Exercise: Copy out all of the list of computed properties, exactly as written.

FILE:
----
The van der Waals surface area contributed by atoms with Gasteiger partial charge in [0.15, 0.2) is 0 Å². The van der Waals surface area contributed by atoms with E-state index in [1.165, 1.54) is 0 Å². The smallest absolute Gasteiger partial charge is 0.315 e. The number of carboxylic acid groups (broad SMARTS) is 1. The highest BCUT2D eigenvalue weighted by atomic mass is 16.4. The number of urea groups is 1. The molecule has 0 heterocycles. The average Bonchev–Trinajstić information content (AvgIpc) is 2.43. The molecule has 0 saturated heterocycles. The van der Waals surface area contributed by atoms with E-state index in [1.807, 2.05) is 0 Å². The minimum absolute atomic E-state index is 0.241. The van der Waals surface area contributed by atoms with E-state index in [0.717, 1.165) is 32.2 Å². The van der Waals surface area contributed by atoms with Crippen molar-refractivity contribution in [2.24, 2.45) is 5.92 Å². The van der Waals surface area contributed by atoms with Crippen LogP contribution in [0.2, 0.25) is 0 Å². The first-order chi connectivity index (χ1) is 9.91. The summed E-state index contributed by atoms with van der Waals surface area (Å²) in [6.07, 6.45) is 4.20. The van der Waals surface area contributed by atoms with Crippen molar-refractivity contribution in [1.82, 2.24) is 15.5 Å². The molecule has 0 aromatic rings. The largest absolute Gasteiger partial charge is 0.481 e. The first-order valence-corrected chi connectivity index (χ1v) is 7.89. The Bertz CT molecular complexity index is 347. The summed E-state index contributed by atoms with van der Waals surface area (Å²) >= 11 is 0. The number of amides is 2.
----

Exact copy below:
The van der Waals surface area contributed by atoms with Gasteiger partial charge in [0.15, 0.2) is 0 Å². The van der Waals surface area contributed by atoms with E-state index in [1.165, 1.54) is 0 Å². The smallest absolute Gasteiger partial charge is 0.315 e. The number of carboxylic acid groups (broad SMARTS) is 1. The highest BCUT2D eigenvalue weighted by atomic mass is 16.4. The number of urea groups is 1. The molecule has 0 heterocycles. The average Bonchev–Trinajstić information content (AvgIpc) is 2.43. The molecule has 0 saturated heterocycles. The van der Waals surface area contributed by atoms with E-state index in [1.807, 2.05) is 0 Å². The minimum absolute atomic E-state index is 0.241. The van der Waals surface area contributed by atoms with E-state index in [0.717, 1.165) is 32.2 Å². The van der Waals surface area contributed by atoms with Crippen molar-refractivity contribution in [2.24, 2.45) is 5.92 Å². The van der Waals surface area contributed by atoms with Crippen LogP contribution in [0.2, 0.25) is 0 Å². The first-order chi connectivity index (χ1) is 9.91. The summed E-state index contributed by atoms with van der Waals surface area (Å²) in [6.07, 6.45) is 4.20. The van der Waals surface area contributed by atoms with Crippen molar-refractivity contribution in [1.82, 2.24) is 15.5 Å². The molecule has 0 aromatic rings. The largest absolute Gasteiger partial charge is 0.481 e. The first-order valence-corrected chi connectivity index (χ1v) is 7.89. The Bertz CT molecular complexity index is 347. The summed E-state index contributed by atoms with van der Waals surface area (Å²) >= 11 is 0. The number of amides is 2.